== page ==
Genetics - Theses

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    Mutagenesis by X-rays and [125I] iododeoxyuridine in mammalian cells
    Gibbs, Richard (Richard A.) (University of Melbourne, 1985)
    Ionising radiation causes death and gene mutations in mammalian cells by the induction of DNA damage. The range of damage includes DNA double strand breaks, single strand breaks, base modifications and cross-linking to other molecules. Several studies have implicated DNA double strand breaks as the critical lesions leading to cell death, but relatively little is known about the nature of radiation-induced premutagenic lesions. This is primarily because of the difficulty of observing any one class of DNA damage in isolation. One way to expose cells to radiation is to incorporate radionuclides into DNA during S-phase using nucleotide analogues. When the radionuclide is iodine-125, incorporated as the thymidine analogue 5-iodo-2'-deoxyuridine (I-dUrd), there is on average, one DNA double strand break produced for each radioactive decay event. Thus, when compared with external sources of radiation, 125I decay allows the study of a high yield of DNA double strand breaks, relative to other classes of DNA damage. In this study the mutagenic and cytotoxic effects of X-rays and 125I decays have been compared in cultured mammalian cells. Asynchronous, exponentially growing Chinese hamster ovary (CHO) cells were either irradiated with 250 kVp X-rays at 37�C, or labelled for 1.2 cell population doublings with [125I] I-dUrd and stored at 4�C for 48 hours to accumulate 125I decays. X-ray survival was fitted to a linear-quadratic expression: -InS = ?.D + ?.D2, which yielded ? and ? values of 0.107 (� 0.042) Gy-1 and 2.321 (� 0.543) X 10-2 Gy-2, respectively. The l25I survival was of the simple exponential type with a Do = 34.1 � 0.95 decays. Both agents induced 6-thioguanine resistant mutants which can arise either by point mutations or by rearrangements or deletions leading to inactivation of the hypoxanthine phosphoribosyl transferase (HPRT) gene. For X-rays, there were 8.66 (� 0.0154) X 10-6 mutants Gy-1 and for 125I decays 6.22(� 0.89) X 10-7 mutants per decay. When compared on a direct plot of the logarithm of survival against induced mutation frequency, the mutagenic efficiencies of the two agents were indistinguishable. Neither X-rays nor 125I decays induced mutations at the Na+/K+ ATPase locus, suggesting that the radiation treatments did not induce point mutations. To further analyse the molecular nature of the radiation-induced HPRT mutations, ten X-ray-induced, six 125I-induced and four spontaneous independent HPRT mutant clones were isolated and examined at the enzyme, chromosome and DNA levels. None of the mutants exhibited residual HPRT enzyme activity. The arm, of the X chromosome bearing the HPRT did not show consistent chromosomal G-banding changes. Southern blotting analysis using a cloned mouse HPRT cDNA probe showed that 5/10 X-ray and 2/6 125I-induced HPRT mutants had lost all HPRT coding DNA sequences. A further 2/10 X-ray and 4/6 125I-induced mutants had altered Southern blotting patterns, but retained some HPRT coding sequences. Only one of the four spontaneous HPRT mutants had an altered Southern blotting pattern. The identification of mutants with complete loss of HPRT coding sequences indicates that both the X-rays and 125I decays can cause mutational inactivation by gene deletions involving more than 25 kilobases, which is the approximate size of the hamster HPRT gene. The identification of mutants which had altered Southern blotting patterns, but retained some HPRT coding sequences, indicated that the radiation- induced DNA deletions were probably not much larger than the size of the HPRT gene.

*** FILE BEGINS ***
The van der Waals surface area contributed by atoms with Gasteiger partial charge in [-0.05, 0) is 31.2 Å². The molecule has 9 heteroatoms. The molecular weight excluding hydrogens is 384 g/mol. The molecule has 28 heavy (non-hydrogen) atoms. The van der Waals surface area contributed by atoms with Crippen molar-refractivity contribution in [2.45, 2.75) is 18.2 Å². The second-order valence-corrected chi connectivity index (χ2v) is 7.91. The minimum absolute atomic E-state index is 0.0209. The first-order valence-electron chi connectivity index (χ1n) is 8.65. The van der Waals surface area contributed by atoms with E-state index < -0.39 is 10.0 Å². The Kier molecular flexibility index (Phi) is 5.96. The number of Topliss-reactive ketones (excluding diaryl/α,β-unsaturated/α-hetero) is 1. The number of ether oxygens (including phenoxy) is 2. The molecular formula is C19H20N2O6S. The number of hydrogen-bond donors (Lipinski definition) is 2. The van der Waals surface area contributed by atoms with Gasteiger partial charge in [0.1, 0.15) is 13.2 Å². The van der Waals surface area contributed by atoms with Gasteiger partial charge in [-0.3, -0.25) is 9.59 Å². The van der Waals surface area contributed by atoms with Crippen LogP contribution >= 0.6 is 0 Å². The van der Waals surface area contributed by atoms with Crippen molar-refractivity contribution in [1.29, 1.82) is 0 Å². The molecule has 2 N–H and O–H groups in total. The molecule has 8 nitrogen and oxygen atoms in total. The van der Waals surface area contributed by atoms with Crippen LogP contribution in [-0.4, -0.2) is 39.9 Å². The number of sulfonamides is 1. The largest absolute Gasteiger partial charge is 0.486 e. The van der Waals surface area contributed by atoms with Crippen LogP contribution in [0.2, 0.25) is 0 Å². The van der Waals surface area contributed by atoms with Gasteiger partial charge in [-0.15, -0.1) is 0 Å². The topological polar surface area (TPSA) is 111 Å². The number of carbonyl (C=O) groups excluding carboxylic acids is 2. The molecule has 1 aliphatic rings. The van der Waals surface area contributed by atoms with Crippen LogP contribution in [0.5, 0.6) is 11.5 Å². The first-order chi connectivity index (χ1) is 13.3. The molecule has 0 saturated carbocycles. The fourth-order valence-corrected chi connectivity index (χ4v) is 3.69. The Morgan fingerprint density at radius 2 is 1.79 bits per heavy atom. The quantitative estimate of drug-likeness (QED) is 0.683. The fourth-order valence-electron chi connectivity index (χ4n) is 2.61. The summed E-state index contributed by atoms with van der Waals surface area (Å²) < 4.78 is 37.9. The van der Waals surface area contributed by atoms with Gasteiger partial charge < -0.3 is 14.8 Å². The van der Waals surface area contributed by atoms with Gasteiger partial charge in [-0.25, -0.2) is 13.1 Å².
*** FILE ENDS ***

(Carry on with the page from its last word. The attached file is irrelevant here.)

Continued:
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    Molecular studies of gene regulation in Aspergillus nidulans
    Atkinson, Peter William ( 1985)
    The amdA regulatory gene of Aspergillus nidulans controls the expression of both the acetamidase (amdS) gene and a gene, designated aciA, which encodes a 42 000 dalton polypeptide. The cloning and analysis of the aciA gene is described in this thesis. The aciA gene is a single copy gene approximately 2kb in size and encodes two messenger RNA species of 1.45 and 1.55kb•in size. Both of these aciA transcripts are regulated in an identical fashion. The aciA gene is demonstrated to be induced in the presence of the carbon source acetate and evidence is presented which indicates that it may also be subject to carbon catabolite repression. None of the other regulatory circuits which are known to control amdS expression affect the expression of the aciA gene. The 5' non-coding region of the aciA gene was sequenced and both the primary and secondary structures within this region are compared with the corresponding regions of the amdS gene and a cis-acting mutant of the amdS gene which increases the amdA-mediated regulation of this gene. The aciA gene possesses a canonical TATA box and also contains a number of other sequences which are similar to sequences found in the 5' non-coding region of the amdS gene. The most interesting of these is a 23bp purine-rich region which is similar to a purine-rich region occurring in approximately the same position in the amdS gene. This sequence is found to be duplicated in the amdS mutant which is subject to increased regulation by the amdA gene. Experiments in which A. nidulans was transformed with multicopy plasmids containing DNA fragments from the aciA gene have indicated that the aciA sequence responsible for the titration of the amdA gene product is located in the 5' non-coding region of this gene. A model for the regulation of the aciA gene by the amdA gene, acetate and carbon catabolite repression is presented. The possible significance of small repeated sequences within the purine-rich regions of aciA and amdS is also discussed.